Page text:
Created by FindLaw's team of legal writers and editors | Last reviewed December 06, 2021
Food poisoning (also called “ food-borne illness") is caused by consuming foods contaminated with bacteria, viruses, parasites, or other food-borne pathogens.
While FDA and USDA regulations try to prevent food from becoming tainted in the first place, and food product recalls strive to prevent tainted foods from reaching consumers, food contamination continues to be a problem.
Food-borne illnesses are serious, and one of the most common types of personal injury claims. This article provides information about the types and sources of food poisoning. You will also find resources on food recalls and food safety.
If you are already sick, see FoodSafety.gov to identify the symptoms of a food-borne illness from e. coli, listeria, norovirus, salmonella, staphylococcus aureus, trichinosis, campylobacter, clostridium, and more.
The U.S. Food and Drug Administration (FDA) is responsible for the regulation and safety standards of approximately 80 percent of the U.S. food supply. The remaining 20 percent of foods, primarily meat and egg products, are regulated by the U.S. Department of Agriculture (USDA) Food Safety and Inspection Service (FSIS).
Food recalls are initiated by food manufacturers or distributors, although they can be requested by the FDA. Because food recalls are expensive and stigmatizing for the recalling company, they are highly motivated to resolve problems as quickly as possible.
Types of Food Poisoning
At least 250 different types of food poisoning have been documented, most caused by bacteria and viruses. The most common are e. coli, listeria, salmonella, and norovirus (which cases what people normally associate as "stomach flu").
Common symptoms are diarrhea, abdominal cramping, vomiting, nausea, fever, dehydration, More serious types of food poisoning, such as botulism, Hepatitis A, and vibriosis can cause death. Listeria can cause death for unborn fetuses.
Foods Most Associated with Food Poisoning
Meats are particularly prone to carrying bacteria and must be handled, stored, and cooked properly. Food recalls for meat products include deli meats, hot dogs, seafood, chicken and turkey, shellfish, pork, beef, and eggs. Deli meats on sandwiches are another source of food recalls.
Dairy products are also prone to contamination, especially mayonnaise on summer salads left for hours on the picnic table, and soft cheeses like queso fresco.
In recent years, the U.S. has had recalls of many food items, including sprouts, spinach, romaine lettuce, packaged salad mixes, cantaloupes, onions, and mushrooms. There have even been several recalls of flour. cookie dough, and cake mixes.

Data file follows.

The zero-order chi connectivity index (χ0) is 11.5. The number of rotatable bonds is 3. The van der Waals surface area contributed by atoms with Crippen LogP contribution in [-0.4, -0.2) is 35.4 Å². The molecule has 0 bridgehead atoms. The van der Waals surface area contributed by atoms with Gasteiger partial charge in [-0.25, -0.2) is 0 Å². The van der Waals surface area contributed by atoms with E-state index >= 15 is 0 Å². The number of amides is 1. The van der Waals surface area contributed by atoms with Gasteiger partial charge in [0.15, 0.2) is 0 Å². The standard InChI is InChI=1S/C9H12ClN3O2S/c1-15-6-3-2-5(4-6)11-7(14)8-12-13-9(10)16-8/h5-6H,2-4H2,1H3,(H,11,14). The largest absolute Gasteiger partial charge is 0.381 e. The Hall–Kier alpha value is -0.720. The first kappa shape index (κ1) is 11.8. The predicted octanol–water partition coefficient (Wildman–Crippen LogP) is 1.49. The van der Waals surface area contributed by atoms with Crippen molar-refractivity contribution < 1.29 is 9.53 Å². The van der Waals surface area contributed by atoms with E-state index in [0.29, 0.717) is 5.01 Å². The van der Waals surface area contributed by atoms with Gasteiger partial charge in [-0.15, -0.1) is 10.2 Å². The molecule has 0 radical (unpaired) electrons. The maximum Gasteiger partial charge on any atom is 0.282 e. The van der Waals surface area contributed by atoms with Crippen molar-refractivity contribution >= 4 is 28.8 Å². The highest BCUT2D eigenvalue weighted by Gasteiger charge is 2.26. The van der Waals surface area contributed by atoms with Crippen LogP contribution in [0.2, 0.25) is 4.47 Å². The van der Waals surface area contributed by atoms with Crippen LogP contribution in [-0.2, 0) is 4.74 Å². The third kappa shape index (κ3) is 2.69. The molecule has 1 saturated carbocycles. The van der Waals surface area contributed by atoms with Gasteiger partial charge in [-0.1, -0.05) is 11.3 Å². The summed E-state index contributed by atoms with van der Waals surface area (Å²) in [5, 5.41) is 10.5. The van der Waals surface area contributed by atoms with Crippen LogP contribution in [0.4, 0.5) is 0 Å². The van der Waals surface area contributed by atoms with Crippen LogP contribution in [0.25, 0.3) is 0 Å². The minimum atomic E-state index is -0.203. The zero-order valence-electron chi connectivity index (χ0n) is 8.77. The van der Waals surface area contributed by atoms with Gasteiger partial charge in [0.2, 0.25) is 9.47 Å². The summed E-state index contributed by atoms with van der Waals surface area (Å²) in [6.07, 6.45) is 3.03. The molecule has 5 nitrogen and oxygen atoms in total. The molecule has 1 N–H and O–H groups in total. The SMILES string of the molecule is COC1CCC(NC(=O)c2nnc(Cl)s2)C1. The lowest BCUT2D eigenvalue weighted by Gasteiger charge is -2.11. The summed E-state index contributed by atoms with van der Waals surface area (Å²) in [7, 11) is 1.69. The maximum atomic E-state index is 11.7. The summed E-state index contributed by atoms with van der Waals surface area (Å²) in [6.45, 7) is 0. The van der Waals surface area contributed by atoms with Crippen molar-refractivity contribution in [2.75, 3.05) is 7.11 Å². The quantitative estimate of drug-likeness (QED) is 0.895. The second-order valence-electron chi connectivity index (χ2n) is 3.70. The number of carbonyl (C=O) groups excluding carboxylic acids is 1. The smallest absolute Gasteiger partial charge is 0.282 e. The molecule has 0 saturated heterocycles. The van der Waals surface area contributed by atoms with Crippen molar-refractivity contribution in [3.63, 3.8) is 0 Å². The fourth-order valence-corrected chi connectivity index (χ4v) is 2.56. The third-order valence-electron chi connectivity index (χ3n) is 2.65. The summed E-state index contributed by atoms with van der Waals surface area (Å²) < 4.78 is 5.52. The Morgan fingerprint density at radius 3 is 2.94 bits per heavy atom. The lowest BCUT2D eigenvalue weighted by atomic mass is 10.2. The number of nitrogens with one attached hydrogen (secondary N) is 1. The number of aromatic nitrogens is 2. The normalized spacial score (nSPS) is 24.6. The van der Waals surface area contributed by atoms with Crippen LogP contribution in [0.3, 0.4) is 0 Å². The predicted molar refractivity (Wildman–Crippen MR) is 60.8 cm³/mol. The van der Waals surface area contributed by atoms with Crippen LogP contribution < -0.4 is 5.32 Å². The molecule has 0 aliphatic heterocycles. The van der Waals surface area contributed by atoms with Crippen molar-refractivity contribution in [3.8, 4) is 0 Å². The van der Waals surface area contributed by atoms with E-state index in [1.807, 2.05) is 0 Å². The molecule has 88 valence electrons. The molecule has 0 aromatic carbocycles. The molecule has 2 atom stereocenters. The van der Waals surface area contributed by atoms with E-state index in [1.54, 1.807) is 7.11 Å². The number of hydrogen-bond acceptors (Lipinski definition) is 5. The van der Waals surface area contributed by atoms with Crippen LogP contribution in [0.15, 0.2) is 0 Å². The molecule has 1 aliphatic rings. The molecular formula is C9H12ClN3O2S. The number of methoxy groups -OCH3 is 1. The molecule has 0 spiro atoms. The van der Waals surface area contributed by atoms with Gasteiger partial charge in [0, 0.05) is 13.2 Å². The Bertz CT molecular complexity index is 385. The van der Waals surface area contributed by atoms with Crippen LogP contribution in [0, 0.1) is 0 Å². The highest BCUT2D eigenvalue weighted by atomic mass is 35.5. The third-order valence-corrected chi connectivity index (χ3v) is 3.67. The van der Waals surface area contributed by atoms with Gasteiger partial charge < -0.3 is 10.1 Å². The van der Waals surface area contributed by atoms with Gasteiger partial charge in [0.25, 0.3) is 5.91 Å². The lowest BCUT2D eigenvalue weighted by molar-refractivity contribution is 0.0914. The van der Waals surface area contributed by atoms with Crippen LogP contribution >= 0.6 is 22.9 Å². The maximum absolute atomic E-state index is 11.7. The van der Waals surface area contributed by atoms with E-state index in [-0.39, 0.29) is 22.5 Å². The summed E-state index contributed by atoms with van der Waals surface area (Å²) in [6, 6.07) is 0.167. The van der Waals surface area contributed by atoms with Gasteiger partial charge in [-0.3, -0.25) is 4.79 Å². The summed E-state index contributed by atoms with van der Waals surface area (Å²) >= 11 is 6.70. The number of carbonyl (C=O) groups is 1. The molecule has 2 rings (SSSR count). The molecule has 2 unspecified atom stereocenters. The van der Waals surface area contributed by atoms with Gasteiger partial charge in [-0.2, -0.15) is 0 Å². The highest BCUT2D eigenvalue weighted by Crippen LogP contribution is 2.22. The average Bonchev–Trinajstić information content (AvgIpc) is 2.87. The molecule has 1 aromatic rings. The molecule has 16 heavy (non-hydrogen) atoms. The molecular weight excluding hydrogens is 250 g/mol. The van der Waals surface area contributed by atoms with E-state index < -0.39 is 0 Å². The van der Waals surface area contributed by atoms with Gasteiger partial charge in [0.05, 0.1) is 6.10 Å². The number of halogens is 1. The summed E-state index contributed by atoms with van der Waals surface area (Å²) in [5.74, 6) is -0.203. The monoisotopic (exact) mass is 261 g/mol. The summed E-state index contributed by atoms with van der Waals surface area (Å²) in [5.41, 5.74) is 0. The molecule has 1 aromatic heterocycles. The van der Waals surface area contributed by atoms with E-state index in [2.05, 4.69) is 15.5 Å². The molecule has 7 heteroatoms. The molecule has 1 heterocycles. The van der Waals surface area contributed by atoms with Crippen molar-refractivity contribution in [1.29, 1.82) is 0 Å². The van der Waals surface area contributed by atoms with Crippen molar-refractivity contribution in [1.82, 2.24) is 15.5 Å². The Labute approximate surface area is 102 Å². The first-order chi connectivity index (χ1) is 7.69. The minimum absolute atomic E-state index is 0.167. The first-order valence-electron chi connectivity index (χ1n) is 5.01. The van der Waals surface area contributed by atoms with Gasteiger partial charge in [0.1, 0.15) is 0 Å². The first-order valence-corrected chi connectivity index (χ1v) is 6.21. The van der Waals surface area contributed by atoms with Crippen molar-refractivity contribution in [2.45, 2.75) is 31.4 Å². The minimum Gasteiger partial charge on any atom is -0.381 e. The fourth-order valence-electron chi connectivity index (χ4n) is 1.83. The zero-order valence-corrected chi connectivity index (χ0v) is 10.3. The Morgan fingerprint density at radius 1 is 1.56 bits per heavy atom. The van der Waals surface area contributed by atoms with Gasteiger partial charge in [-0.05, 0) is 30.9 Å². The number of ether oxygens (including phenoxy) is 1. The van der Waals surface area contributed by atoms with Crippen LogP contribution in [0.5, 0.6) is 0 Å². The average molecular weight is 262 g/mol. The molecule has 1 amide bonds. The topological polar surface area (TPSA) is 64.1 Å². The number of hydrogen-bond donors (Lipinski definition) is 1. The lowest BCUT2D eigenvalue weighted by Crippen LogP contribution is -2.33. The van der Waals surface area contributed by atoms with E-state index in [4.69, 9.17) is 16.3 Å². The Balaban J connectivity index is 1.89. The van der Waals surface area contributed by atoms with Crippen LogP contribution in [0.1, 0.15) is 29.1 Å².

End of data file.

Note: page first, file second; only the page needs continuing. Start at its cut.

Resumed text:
How Food Becomes Contaminated
Food can become contaminated anywhere along the line from farm to table, and in many different ways.
- Poor waste handling and unsanitary animal sheltering and feeding practices can result in diseased animals.
- The intrusion of animals into farm fields or poor cleaning practices during harvesting and food storage of fruits and vegetables can introduce bacteria and viruses at the farm. (Some of these bacteria live naturally in the soil.)
- Unhygienic practices at a slaughterhouse can spread bacteria and viruses from one infected animal to others being processed in that facility.
- Transporting food products in an unclean truck or a vehicle whose refrigeration is not working properly can allow bacteria to multiply.
- At the store or restaurant, bacteria can multiply again if it wasn't separated and promptly stored at the right temperature.
- Food may become cross-contaminated at a food manufacturing facility with allergens like dairy or peanuts. There may also be a processing problem that results in unsafe canning, bottling, or packaging.
- Finally, food can become contaminated at a restaurant if it is undercooked, prepared on a contaminated surface, or if the staff are sick and spread their illness.
Other Ways Food Can Be Dangerous
The McDonald's coffee scalding case is probably one of the most famous modern food injury lawsuits. McDonald's knew its coffee was served at too high a temperature. Hundreds of people had already reported injuries, and it had been going on for years.
When a 79-year-old woman spilled coffee on her lap, she received third-degree burns. A jury awarded her $2.7 million for pain and suffering, and punitive damages against McDonald's. That amount was reduced on appeal and ultimately there was a private settlement.
Food warning labels may be sufficient to protect a company from legal liability. Many products carry warning labels that there could be cross-contamination with allergens.
But there are other, more common dangerous food incidents, like the Tyson chicken strips recalled for pieces of metal found in the chicken. In 2019, the Washington Post reported that 17 million pounds of meat products were recalled for containing bits of glass, plastic, metal, or other materials.
Contact a Products Liability Attorney for Legal Help
While you can always attempt to settle a claim of injuries from food poisoning by yourself, a business will have an attorney on its side. To protect your right to financial recovery, ask an experienced local product liability lawyer or personal injury attorney to review your claim. They can advise if you have a legal case.
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